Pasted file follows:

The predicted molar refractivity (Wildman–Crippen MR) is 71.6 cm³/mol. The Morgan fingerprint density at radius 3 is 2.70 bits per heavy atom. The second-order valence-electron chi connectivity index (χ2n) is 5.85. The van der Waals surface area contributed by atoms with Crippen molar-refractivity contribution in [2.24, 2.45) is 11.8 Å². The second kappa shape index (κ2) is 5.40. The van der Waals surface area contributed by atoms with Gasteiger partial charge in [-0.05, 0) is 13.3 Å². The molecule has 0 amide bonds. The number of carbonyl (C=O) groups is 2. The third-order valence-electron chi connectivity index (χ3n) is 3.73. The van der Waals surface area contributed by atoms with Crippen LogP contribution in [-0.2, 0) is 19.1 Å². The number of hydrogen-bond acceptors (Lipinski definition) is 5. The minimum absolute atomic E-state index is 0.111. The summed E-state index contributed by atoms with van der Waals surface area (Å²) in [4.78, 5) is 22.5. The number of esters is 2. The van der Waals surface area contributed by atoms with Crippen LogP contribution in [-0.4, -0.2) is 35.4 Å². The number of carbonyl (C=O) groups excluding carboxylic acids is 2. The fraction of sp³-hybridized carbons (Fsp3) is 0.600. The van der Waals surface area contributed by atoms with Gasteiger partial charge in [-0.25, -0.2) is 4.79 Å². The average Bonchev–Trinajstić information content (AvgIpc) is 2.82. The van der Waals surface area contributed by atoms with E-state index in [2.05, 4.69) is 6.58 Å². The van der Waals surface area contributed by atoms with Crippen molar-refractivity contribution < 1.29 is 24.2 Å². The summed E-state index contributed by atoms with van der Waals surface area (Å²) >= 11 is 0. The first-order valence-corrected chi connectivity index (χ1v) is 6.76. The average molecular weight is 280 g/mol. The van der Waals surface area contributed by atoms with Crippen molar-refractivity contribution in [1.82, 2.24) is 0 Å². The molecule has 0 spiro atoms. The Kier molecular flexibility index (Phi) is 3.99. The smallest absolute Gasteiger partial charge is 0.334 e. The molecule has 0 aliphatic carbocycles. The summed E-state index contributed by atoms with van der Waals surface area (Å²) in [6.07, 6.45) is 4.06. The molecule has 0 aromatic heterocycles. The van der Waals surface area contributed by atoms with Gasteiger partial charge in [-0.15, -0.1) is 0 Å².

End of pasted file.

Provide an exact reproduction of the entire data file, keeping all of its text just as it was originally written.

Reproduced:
The predicted molar refractivity (Wildman–Crippen MR) is 71.6 cm³/mol. The Morgan fingerprint density at radius 3 is 2.70 bits per heavy atom. The second-order valence-electron chi connectivity index (χ2n) is 5.85. The van der Waals surface area contributed by atoms with Crippen molar-refractivity contribution in [2.24, 2.45) is 11.8 Å². The second kappa shape index (κ2) is 5.40. The van der Waals surface area contributed by atoms with Gasteiger partial charge in [-0.05, 0) is 13.3 Å². The molecule has 0 amide bonds. The number of carbonyl (C=O) groups is 2. The third-order valence-electron chi connectivity index (χ3n) is 3.73. The van der Waals surface area contributed by atoms with Crippen LogP contribution in [-0.2, 0) is 19.1 Å². The number of hydrogen-bond acceptors (Lipinski definition) is 5. The minimum absolute atomic E-state index is 0.111. The summed E-state index contributed by atoms with van der Waals surface area (Å²) in [4.78, 5) is 22.5. The number of esters is 2. The van der Waals surface area contributed by atoms with Crippen LogP contribution in [-0.4, -0.2) is 35.4 Å². The number of carbonyl (C=O) groups excluding carboxylic acids is 2. The fraction of sp³-hybridized carbons (Fsp3) is 0.600. The van der Waals surface area contributed by atoms with Gasteiger partial charge in [-0.25, -0.2) is 4.79 Å². The average Bonchev–Trinajstić information content (AvgIpc) is 2.82. The van der Waals surface area contributed by atoms with E-state index in [2.05, 4.69) is 6.58 Å². The van der Waals surface area contributed by atoms with Crippen molar-refractivity contribution < 1.29 is 24.2 Å². The summed E-state index contributed by atoms with van der Waals surface area (Å²) >= 11 is 0. The first-order valence-corrected chi connectivity index (χ1v) is 6.76. The average molecular weight is 280 g/mol. The van der Waals surface area contributed by atoms with Crippen molar-refractivity contribution in [1.82, 2.24) is 0 Å². The molecule has 0 spiro atoms. The Kier molecular flexibility index (Phi) is 3.99. The smallest absolute Gasteiger partial charge is 0.334 e. The molecule has 0 aliphatic carbocycles. The summed E-state index contributed by atoms with van der Waals surface area (Å²) in [6.07, 6.45) is 4.06. The molecule has 0 aromatic heterocycles. The van der Waals surface area contributed by atoms with Gasteiger partial charge in [-0.15, -0.1) is 0 Å².